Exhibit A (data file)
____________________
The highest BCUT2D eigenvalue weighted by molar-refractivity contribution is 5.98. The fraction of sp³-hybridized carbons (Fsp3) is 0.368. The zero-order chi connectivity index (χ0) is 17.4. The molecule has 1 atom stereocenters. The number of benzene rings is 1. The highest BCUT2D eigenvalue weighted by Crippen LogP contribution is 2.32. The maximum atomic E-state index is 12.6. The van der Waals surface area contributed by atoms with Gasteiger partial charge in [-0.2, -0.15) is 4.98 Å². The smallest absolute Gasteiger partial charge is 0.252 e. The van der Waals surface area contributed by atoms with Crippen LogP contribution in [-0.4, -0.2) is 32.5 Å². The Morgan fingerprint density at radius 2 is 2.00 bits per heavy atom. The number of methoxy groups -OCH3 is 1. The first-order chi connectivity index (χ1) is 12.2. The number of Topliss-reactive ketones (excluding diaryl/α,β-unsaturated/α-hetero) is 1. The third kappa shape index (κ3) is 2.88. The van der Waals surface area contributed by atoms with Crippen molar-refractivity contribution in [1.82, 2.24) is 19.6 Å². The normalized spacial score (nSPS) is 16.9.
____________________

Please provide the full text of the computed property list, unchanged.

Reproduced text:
The highest BCUT2D eigenvalue weighted by molar-refractivity contribution is 5.98. The fraction of sp³-hybridized carbons (Fsp3) is 0.368. The zero-order chi connectivity index (χ0) is 17.4. The molecule has 1 atom stereocenters. The number of benzene rings is 1. The highest BCUT2D eigenvalue weighted by Crippen LogP contribution is 2.32. The maximum atomic E-state index is 12.6. The van der Waals surface area contributed by atoms with Gasteiger partial charge in [-0.2, -0.15) is 4.98 Å². The smallest absolute Gasteiger partial charge is 0.252 e. The van der Waals surface area contributed by atoms with Crippen LogP contribution in [-0.4, -0.2) is 32.5 Å². The Morgan fingerprint density at radius 2 is 2.00 bits per heavy atom. The number of methoxy groups -OCH3 is 1. The first-order chi connectivity index (χ1) is 12.2. The number of Topliss-reactive ketones (excluding diaryl/α,β-unsaturated/α-hetero) is 1. The third kappa shape index (κ3) is 2.88. The van der Waals surface area contributed by atoms with Crippen molar-refractivity contribution in [1.82, 2.24) is 19.6 Å². The normalized spacial score (nSPS) is 16.9.